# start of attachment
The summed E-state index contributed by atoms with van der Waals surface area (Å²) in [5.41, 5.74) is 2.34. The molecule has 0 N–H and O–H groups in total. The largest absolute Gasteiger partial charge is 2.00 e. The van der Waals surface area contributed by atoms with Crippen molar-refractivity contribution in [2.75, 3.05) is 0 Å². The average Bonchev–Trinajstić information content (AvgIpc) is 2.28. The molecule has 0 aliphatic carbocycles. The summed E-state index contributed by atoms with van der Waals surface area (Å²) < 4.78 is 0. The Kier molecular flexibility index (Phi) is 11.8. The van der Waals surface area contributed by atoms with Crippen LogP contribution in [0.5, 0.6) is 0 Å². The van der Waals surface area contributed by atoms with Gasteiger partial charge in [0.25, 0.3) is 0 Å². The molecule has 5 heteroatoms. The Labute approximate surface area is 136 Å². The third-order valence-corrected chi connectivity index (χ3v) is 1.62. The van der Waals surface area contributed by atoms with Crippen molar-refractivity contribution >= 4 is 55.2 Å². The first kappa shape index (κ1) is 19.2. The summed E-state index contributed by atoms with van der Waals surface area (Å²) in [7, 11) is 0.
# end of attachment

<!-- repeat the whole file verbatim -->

The summed E-state index contributed by atoms with van der Waals surface area (Å²) in [5.41, 5.74) is 2.34. The molecule has 0 N–H and O–H groups in total. The largest absolute Gasteiger partial charge is 2.00 e. The van der Waals surface area contributed by atoms with Crippen molar-refractivity contribution in [2.75, 3.05) is 0 Å². The average Bonchev–Trinajstić information content (AvgIpc) is 2.28. The molecule has 0 aliphatic carbocycles. The summed E-state index contributed by atoms with van der Waals surface area (Å²) < 4.78 is 0. The Kier molecular flexibility index (Phi) is 11.8. The van der Waals surface area contributed by atoms with Crippen LogP contribution in [0.5, 0.6) is 0 Å². The van der Waals surface area contributed by atoms with Gasteiger partial charge in [0.25, 0.3) is 0 Å². The molecule has 5 heteroatoms. The Labute approximate surface area is 136 Å². The third-order valence-corrected chi connectivity index (χ3v) is 1.62. The van der Waals surface area contributed by atoms with Crippen molar-refractivity contribution >= 4 is 55.2 Å². The first kappa shape index (κ1) is 19.2. The summed E-state index contributed by atoms with van der Waals surface area (Å²) in [7, 11) is 0.